My own projections are undoubtedly wrong. Climatology at this point's an infant science; it's all still educated guessing. But how wrong, where, in what directions? Cool uplands, hot wet basins, these I'm sure about--but beyond that?
Is Inversia more or less fertile than Earth? Smaller seas means less rain. Wide inland deserts! But then, much of our deep sea is desert now, judging by its biomass. Sediment and upwelling currents, the two greatest sources of nutrients, are rare in the open sea. Inversia's biological deserts may just be more visible.
And even if Inversia's dry, there's a lot of it. The huge new swiss-cheese world-continent has relatively fertile coasts, and a lot more of them: where our oceans have mid-sea ridges and seamount chains, Inversia has inland seas bigger than the Mediterranean. Even a modest island in our world is just the tip of a much broader platform; on Inversia, this often translates into a huge, deep high-altitude lake. Millions of square kilometers of surface water from these inland seas generate rains that moderate the climate of these wide Inversian uplands. This isn't Pangea, that ancient supercontinent with green coasts but a super-Sahara at its heart. This is something new. Land and water mingle bewilderingly--deserts exist, but they're patchy.
One reason so much of the new land is dry: lots of the new coasts have tall mountains--wherever offshore trenches lay in our world. Such ranges cut off rain to the interior plateaus. Pacifica will especially suffer. Expect wide steppes at best, deserts at worst.
Shallow waters are generally more fertile than deep ones; minerals are more accessible, and most of the biological action's in the sunlit part. Inversia's seas are warm and shallow; they average just 600 m (2000') deep, vast stretches are 100 m or less, and the water's mostly warm, insulated by denser air. Ideal for coral reefs! Even in deeper regions, our river valleys invert into sinuous ridges, forcing currents to wash over them--and as they do, great rolling plumes of sludge approach the surface, feeding plankton. Such ridges are also excellent seedbeds for coral reefs. Even the deeps mostly aren't THAT deep, and are largely coastal--often, on Earth, more fertile than mid-sea deeps. Inversia's land may be heaven or hell, but the seas are unambiguously rich.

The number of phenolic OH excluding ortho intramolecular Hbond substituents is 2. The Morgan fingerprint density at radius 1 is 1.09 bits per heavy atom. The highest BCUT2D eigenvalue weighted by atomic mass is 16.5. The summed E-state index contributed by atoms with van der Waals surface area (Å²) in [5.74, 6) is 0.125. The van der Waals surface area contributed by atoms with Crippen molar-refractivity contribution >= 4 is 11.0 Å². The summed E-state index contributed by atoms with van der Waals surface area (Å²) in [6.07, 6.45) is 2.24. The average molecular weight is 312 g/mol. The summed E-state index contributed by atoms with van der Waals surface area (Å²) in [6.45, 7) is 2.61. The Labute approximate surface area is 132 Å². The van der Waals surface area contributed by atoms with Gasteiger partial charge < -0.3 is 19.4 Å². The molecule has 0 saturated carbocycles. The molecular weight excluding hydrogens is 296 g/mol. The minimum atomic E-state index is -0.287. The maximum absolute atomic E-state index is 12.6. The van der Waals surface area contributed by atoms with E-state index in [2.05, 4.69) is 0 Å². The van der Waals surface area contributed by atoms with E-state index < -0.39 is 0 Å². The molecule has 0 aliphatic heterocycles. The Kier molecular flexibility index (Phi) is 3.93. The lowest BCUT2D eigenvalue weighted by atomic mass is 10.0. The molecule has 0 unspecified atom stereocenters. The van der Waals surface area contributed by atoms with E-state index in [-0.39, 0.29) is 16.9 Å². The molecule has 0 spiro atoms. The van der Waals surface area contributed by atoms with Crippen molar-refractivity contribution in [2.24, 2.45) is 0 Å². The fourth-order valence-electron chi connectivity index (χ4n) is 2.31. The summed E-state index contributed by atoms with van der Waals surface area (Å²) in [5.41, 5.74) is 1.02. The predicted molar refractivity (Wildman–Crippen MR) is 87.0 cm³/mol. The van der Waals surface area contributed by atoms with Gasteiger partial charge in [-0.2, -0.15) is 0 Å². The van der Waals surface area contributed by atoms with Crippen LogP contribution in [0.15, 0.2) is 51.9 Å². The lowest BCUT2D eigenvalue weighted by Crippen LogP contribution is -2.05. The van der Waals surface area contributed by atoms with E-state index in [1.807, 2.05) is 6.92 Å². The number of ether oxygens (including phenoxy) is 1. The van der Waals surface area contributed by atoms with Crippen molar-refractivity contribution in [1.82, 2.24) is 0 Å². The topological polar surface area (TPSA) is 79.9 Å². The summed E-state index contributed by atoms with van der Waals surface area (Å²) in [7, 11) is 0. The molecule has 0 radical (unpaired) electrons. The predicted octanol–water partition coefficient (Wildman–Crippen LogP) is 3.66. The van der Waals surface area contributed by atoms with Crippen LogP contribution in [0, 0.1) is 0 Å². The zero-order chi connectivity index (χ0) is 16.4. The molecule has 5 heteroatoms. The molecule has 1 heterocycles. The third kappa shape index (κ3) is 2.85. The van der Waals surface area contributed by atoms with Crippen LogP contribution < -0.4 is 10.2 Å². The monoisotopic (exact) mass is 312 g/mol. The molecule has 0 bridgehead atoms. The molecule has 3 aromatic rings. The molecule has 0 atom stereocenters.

Will intelligent life evolve? If so, where, and what kind? Even in our world, with its extinctions and migration barriers, big-brained primates are scattered over a hemisphere--orangutans live in Indonesia. On Inversia, where you can walk around the world, primate niches may actually expand. And not only primates. It's worth remembering that (even restricting ourselves to land animals) elephant brains are as complex as ours, while Arctic wolves have chimp-sized brains, and bears aren't far behind. Parrots and ravens have recently proven to rival apes in intelligence. Inversia, like our present world, will have a rich pool of intelligent creatures, the right environment to shape them, and plenty of time.